Drivers making their way into Washington along Connecticut Avenue in Chevy Chase may not notice them, but a pair of historical markers identify the boundary between Maryland and the District of Columbia. They’re nestled inside a screen of hedges, flowers and trees in Chevy Chase Circle.
The markers are not to be confused with the 1792 survey markers that demarcated the boundaries of the District of Columbia, then a 10-square-mile piece of land taken from Maryland and Virginia to create the seat of the federal government. (Because the Potomac was then so hard to cross, the Virginia portion was ceded back to Virginia in 1846.) These markers are part of a set erected by the Garden Club of America in 1932 to mark the bicentennial of George Washington’s birth. There are others at Georgia, Wisconsin and Massachusetts Avenues.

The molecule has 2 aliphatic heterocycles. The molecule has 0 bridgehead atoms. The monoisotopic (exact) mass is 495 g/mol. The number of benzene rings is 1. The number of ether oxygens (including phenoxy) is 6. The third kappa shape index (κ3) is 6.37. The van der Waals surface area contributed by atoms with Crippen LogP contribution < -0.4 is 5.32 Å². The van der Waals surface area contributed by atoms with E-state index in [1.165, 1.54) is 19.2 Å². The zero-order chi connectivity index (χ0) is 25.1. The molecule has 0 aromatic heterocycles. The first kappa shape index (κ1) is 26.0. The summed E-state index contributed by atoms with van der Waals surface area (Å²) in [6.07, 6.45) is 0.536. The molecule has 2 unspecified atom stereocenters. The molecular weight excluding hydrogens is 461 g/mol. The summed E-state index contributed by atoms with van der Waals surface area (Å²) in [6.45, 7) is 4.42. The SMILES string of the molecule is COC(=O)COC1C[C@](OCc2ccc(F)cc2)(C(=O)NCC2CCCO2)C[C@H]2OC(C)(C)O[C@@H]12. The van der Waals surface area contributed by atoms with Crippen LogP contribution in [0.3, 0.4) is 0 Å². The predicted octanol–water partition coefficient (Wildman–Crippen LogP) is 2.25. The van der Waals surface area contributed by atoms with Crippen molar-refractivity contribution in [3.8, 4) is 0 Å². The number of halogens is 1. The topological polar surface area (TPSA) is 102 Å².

The markers have the District of Columbia seal on one face and the Maryland seal on the opposite face. In the picture above, the fountain at the center of the circle is in the background.
Photo © Bob Cullen